Journal Article

Molecular basis of macrolide resistance in <i>Campylobacter</i>: role of efflux pumps and target mutations

Laurent Mamelli, Valérie Prouzet-Mauléon, Jean-Marie Pagès, Francis Mégraud and Jean-Michel Bolla

in Journal of Antimicrobial Chemotherapy

Published on behalf of British Society for Antimicrobial Chemotherapy

Volume 56, issue 3, pages 491-497
Published in print September 2005 | ISSN: 0305-7453
Published online July 2005 | e-ISSN: 1460-2091 | DOI:
Molecular basis of macrolide resistance in Campylobacter: role of efflux pumps and target mutations

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  • Medical Oncology
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Background: Erythromycin is the drug of choice to treat human campylobacteriosis. Campylobacter isolates exhibit two different phenotypes with regard to erythromycin resistance: high-level resistant strains (HLR) and low-level resistant strains (LLR).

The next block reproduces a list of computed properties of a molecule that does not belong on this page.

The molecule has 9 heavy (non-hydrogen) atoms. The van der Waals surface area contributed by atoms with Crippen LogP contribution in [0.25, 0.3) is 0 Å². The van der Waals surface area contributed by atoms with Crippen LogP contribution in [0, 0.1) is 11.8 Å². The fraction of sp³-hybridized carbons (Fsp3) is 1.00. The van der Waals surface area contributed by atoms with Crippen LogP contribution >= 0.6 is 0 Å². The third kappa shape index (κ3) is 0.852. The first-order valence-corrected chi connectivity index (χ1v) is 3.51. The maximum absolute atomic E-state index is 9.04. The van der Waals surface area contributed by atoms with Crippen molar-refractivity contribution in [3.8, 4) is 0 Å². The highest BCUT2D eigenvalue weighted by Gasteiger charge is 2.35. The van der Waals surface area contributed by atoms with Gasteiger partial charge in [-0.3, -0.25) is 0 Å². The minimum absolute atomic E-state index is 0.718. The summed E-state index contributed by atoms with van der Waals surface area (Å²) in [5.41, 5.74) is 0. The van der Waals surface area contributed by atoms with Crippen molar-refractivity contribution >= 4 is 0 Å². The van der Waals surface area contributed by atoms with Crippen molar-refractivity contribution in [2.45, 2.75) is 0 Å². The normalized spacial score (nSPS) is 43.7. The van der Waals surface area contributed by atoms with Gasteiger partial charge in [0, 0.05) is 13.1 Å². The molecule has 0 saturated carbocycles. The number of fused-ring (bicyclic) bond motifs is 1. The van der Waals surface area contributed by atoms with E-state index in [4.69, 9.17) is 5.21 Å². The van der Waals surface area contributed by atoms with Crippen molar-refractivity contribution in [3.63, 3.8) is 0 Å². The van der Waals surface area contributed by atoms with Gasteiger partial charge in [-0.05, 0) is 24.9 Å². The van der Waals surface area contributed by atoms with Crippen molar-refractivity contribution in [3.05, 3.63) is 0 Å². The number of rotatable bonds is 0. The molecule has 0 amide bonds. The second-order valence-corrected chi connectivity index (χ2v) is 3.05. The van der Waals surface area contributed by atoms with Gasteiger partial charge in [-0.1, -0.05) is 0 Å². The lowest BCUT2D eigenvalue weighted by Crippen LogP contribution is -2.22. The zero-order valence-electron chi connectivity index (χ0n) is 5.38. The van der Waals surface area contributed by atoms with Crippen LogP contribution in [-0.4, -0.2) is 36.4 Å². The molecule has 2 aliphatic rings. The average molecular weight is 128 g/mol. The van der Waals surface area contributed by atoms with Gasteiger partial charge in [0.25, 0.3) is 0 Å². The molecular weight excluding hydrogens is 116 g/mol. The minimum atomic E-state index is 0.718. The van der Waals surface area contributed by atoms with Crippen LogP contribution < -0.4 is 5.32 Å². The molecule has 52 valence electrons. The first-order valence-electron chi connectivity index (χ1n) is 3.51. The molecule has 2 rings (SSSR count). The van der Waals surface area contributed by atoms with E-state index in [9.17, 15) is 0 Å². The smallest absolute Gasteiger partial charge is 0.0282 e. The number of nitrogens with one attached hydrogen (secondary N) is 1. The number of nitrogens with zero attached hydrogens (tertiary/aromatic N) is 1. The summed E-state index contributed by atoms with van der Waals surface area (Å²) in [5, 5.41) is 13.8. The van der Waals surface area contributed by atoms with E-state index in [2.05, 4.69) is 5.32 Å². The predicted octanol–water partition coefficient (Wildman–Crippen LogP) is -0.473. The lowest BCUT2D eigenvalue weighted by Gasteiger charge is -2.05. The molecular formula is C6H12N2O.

Objectives: To study the mechanisms of resistance of Campylobacter to erythromycin, its 6-O-methyl derivative clarithromycin and the ketolide telithromycin.

Results: We observed a cross-resistance against these three molecules but in contrast, no cross-resistance to quinolones. Analyses of LLR showed no mutation on the 23S rDNA and the presence of a drug transport system, which can be inhibited by phenylalanine arginine β-naphthylamide (PAβN), an efflux-pump inhibitor. In contrast, no PAβN-sensitive drug transport was identified in HLR but we found mutations in the rDNA, which were responsible for decreased binding of telithromycin to purified ribosomes. We further showed that the CmeB efflux pump already described in Campylobacter is not involved in the PAβN-sensitive transport of telithromycin.

Conclusions: Mutations in the ribosome confer high-level macrolide/ketolide resistance. Low-level resistance was mediated by an efflux mechanism which is sensitive to PAβN. This efflux pump was selective to macrolides/ketolide and was different from the previously described Campylobacter efflux pump.

Keywords: macrolides; ketolides; efflux pumps; efflux pump inhibitors; ribosome binding

Journal Article.  4640 words.  Illustrated.

Subjects: Medical Oncology ; Critical Care

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